It woke me long before dawn, a rumble and boom off in the distance. I wasn’t sure whether a car had crashed out on the road or it was weather-related; I turned my head to better hear what might be when the second boom and a flash filled the bedroom. It was 4:30 a.m. and all was still, but off to the east a storm was rolling in.
I quietly got dressed and grabbed coffee and headed out the door. It’s about a 20 minute drive to my closest preferred shooting spot and it’s always a gamble: you don’t know if your decision to get up and go photo hunting will yield anything or not (in this way, I suppose it’s a lot like any other type of hunting). What I DO know is that staying in bed WON’T.
It wasn’t raining yet but off to the east an impressive storm was shaping up in the early gloom.
I set up and began experimenting. This is a part of the photographic process that I find most interesting and creative: besides composition, what exposure combination will yield the most interesting results? Lightning was flashing sporadically, which would dramatically alter exposure time; the rest of the scene needed something else, though. I began with a 2 minute exposure at f4, ISO 50, my slowest setting. It was just starting to sprinkle, and I used the extra ball cap to cover my camera on the tripod.
Two-minute exposures give you a lot of time to consider your next move. You can fiddle with your smart phone, checking email, or you can walk around and look for a more interesting angle. There’s a little gazebo that I’ve never successfully photographed, and this was my starting point: how to combine it with the water and the lightning storm. I worked with this for about 10 mintutes (4 attempts) before repositioning myself at the water’s edge.
By now the wind had picked up and I needed the umbrella and chamois cloth to keep working. (You can actually wipe your lens front off during a long exposure without negatively affecting the result. Actually, it improves things, since without it the water droplets will create big problems in your final photograph.)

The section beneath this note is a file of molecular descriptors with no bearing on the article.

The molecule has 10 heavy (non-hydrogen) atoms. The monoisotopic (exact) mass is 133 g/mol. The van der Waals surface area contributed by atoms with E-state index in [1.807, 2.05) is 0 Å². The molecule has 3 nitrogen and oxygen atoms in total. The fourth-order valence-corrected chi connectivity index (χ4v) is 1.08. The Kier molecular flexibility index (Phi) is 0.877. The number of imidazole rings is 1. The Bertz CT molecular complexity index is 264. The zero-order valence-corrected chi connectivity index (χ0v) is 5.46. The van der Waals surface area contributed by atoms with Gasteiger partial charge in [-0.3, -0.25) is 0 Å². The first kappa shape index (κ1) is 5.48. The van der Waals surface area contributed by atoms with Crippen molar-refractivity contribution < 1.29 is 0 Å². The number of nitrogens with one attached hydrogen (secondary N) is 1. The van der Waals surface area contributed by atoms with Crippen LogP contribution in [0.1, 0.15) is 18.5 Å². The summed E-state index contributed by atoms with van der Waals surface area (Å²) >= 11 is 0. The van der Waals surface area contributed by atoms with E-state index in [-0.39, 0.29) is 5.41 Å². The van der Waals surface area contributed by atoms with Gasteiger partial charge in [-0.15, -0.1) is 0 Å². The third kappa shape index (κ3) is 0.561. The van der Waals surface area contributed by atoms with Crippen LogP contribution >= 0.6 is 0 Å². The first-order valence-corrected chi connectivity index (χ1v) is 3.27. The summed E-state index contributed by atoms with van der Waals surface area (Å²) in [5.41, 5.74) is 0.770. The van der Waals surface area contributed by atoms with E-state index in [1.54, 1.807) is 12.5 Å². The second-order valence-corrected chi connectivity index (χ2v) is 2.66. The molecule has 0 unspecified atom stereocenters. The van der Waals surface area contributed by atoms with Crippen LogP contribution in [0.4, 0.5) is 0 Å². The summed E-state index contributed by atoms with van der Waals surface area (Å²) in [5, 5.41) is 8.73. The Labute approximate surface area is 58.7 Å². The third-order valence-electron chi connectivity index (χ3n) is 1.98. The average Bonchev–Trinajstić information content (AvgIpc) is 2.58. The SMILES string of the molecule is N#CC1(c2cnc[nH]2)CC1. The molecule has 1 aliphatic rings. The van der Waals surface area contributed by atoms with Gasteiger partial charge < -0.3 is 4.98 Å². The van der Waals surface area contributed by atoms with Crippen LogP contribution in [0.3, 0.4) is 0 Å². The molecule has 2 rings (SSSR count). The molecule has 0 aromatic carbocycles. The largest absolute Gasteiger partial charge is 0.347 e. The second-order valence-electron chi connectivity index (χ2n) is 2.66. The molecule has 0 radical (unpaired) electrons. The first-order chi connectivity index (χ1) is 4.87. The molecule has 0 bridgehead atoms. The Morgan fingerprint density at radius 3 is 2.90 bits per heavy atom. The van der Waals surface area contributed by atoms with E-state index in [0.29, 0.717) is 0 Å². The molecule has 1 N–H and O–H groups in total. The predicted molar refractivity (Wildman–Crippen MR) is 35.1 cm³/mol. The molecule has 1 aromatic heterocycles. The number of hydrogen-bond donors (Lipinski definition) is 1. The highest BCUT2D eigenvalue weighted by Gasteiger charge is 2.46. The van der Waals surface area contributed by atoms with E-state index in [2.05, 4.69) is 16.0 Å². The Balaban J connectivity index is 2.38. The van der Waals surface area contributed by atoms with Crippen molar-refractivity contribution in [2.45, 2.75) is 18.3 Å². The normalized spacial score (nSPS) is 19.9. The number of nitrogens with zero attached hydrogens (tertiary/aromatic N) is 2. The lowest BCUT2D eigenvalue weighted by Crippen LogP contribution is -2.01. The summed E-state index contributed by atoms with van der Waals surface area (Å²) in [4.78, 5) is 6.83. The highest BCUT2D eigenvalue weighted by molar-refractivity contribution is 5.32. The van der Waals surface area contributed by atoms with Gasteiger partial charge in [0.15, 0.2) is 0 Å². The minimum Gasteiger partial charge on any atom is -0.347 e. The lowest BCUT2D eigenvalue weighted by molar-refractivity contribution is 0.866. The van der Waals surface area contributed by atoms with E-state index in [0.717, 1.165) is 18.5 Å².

Here the drama was in the cloud structure: big, billowing layers, one on top of another, dark and ominous. By now it was just starting to truly be light and the exposure times needed to change. I shortened the time to 1’20” and closed the lens aperture down to f6.3 for the next few tries, hoping to get lucky with the lightning flashes. In the meantime, mosquitoes were feasting on my ankles in the near-dark. I had forgotten the repellant.
But not to worry, because now the rain was about to get serious: the wind strengthened and I headed for the car just as the sky let loose with a true downpour.
And so it goes. There’s a lot of the mundane in the art-making process, no? This story is pretty typical of what I work through when out shooting: composition, exposure, adjustments, another experiment. There are no rules; it’s always a fresh learning experience. I suppose that’s why I never tire of the process.
Hi, I’m Andrew Boyd, a.k.a. The Discerning Photographer, and I hope this post has been interesting and informative. Please leave me a comment about it, let me know what you’d like to see more of on the site! You can also sign up for email delivery of all future articles or my RSS feed. Or subscribe to our Facebook page or our Twitter feed. Thanks!–DiscerningPhotog